Quick Answer: How Can You Distinguish Between A Main Clause And A Subordinate Clause?

What are examples of independent clauses?

Here are 23 examples of independent clauses that can stand alone as a sentence:I enjoy sitting by the fireplace and reading.Waiting to have my car’s oil changed is boring.She wants to travel the world and see wonderful sights.Our planets revolve around the sun.The professor always comes to class fully prepared.More items….

What is the difference between a main clause and a subordinate clause?

A main clause is a clause that makes sense on its own and can also exist in a sentence on its own. A Subordinate clause is a clause that does not make sense on its own and cannot be a sentence on its own. The subordinate clause explains or completes the meaning in the main class.

How do you identify a main clause?

Recognize a main clause when you find one. A main clause—sometimes called an independent clause—must contain a subject and a verb. Together, this pair expresses a complete thought.

How do you identify a subordinate clause?

Recognize a subordinate clause when you find one. A subordinate clause—also called a dependent clause—will begin with a subordinate conjunction or a relative pronoun. Like all clauses, it will have both a subject and a verb. This combination of words will not form a complete sentence.

What words start a subordinate clause?

Subordinate clauses will often begin with subordinating conjunctions, which are words that link dependent clauses to independent clauses, such as for, as, since, therefore, hence, consequently, though, due to, provided that, because, unless, once, while, when, whenever, where, wherever, before, and after.

What are the 3 subordinate clauses?

There are three types of Subordinate Clause depending upon its function in a sentence:Noun Clause.Adverb Clause.Adjective Clause.

What is the subordinate clause in the following sentence?

In the sentence “I went home because I felt ill,” “because I felt ill” is a subordinate clause. A subordinate clause has a subject and verb, but cannot stand alone as a sentence, because it begins with a Subordinate Conjunction or a Relative Pronoun, that connects (subordinates) the clause to the main one.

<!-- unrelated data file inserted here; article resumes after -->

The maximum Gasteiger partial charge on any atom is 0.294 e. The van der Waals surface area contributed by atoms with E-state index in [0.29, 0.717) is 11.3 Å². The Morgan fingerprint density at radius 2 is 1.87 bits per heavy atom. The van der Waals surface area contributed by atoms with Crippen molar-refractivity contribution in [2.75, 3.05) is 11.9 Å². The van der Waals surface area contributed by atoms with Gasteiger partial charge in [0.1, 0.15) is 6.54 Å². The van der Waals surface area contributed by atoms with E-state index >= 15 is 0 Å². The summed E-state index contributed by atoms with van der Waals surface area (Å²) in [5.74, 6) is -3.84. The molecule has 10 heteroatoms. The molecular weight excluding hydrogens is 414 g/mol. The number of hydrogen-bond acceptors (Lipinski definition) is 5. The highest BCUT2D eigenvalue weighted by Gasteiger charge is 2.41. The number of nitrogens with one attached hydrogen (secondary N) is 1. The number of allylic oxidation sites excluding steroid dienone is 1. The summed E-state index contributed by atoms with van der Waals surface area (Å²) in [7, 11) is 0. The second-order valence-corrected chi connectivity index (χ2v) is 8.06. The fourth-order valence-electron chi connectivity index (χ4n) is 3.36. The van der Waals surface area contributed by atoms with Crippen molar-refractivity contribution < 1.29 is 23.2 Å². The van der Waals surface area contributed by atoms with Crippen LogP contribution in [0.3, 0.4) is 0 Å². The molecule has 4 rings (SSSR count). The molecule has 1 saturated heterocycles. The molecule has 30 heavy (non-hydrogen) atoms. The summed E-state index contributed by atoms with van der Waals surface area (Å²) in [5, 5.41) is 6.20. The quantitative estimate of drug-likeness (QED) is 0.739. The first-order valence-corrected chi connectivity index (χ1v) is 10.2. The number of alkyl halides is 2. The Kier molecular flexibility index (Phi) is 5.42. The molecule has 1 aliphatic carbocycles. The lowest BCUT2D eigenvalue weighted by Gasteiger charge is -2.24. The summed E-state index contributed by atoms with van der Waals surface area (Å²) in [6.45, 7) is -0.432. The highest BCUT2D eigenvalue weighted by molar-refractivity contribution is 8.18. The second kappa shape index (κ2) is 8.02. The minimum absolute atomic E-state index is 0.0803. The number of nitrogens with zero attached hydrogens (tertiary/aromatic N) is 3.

What are the 3 types of clauses?

Clauses come in four types: main (or independent), subordinate (or dependent), adjective (or relative), and noun. Every clause has at least one subject and one verb.

What are the 7 subordinating conjunctions?

The most common subordinating conjunctions in the English language include: than, rather than, whether, as much as, whereas, that, whatever, which, whichever, after, as soon as, as long as, before, by the time, now that, once, since, till, until, when, whenever, while, though, although, even though, who, whoever, whom, …

How do you identify a subordinate clause in a complex sentence?

Subordinate clauses begin with certain words or short phrases called subordinating words (also known as dependent words, or subordinating/subordinate conjunctions). If a clause begins with a subordinating word, that clause is a subordinate clause and cannot stand alone as a sentence.

What are the 10 subordinating conjunctions?

List of Subordinate ConjunctionsAfterOnceUntilBeforeSo thatWhereasEven ifThanWhereverEven thoughThatWhetherIfThoughWhile4 more rows•Dec 8, 2019

What is an example of a subordinate clause?

A subordinate clause has a subject and a verb, but it cannot stand alone as a complete sentence. Let’s look at some examples; If you win the award (you=subject; win=verb) … When she was sick (she=subject; was=verb)

How do you find the main clause and subordinate clause in a sentence?

Main clauses have a subject and verb and can stand on their own. Subordinate clauses begin with a conjunction and therefore cannot stand on their own. They leave the reader thinking “yes…and then?”

What is the main clause in a sentence?

A main clause is a group of words that contains a subject and a verb which makes complete sense on its own. A main clause can form a complete sentence on its own.

What are 5 examples of subordinating conjunctions?

Subordinating conjunctions are conjunctions that are used at the beginning of subordinate clauses. Some examples of these conjunctions are; although, after, before, because, how, if, once, since, so that, until, unless, when etc.

What type of sentence contains a main clause and a subordinate?

Complex sentencesComplex sentences – a sentence made up of a main clause and a subordinate clause, connected with a subordinating conjunction.

How can I identify a clause in a sentence?

Steps to identifying clausesIdentify any verbs and verb phrases. A clause always contains at least one verb, typically a lexical verb. … Identify any conjunctions. … Check again.

What is a clause in a sentence?

A clause is a group of words that has both a subject and a predicate. Every complete sentence is made up of at least one clause. … An independent clause (or main clause) makes sense by itself.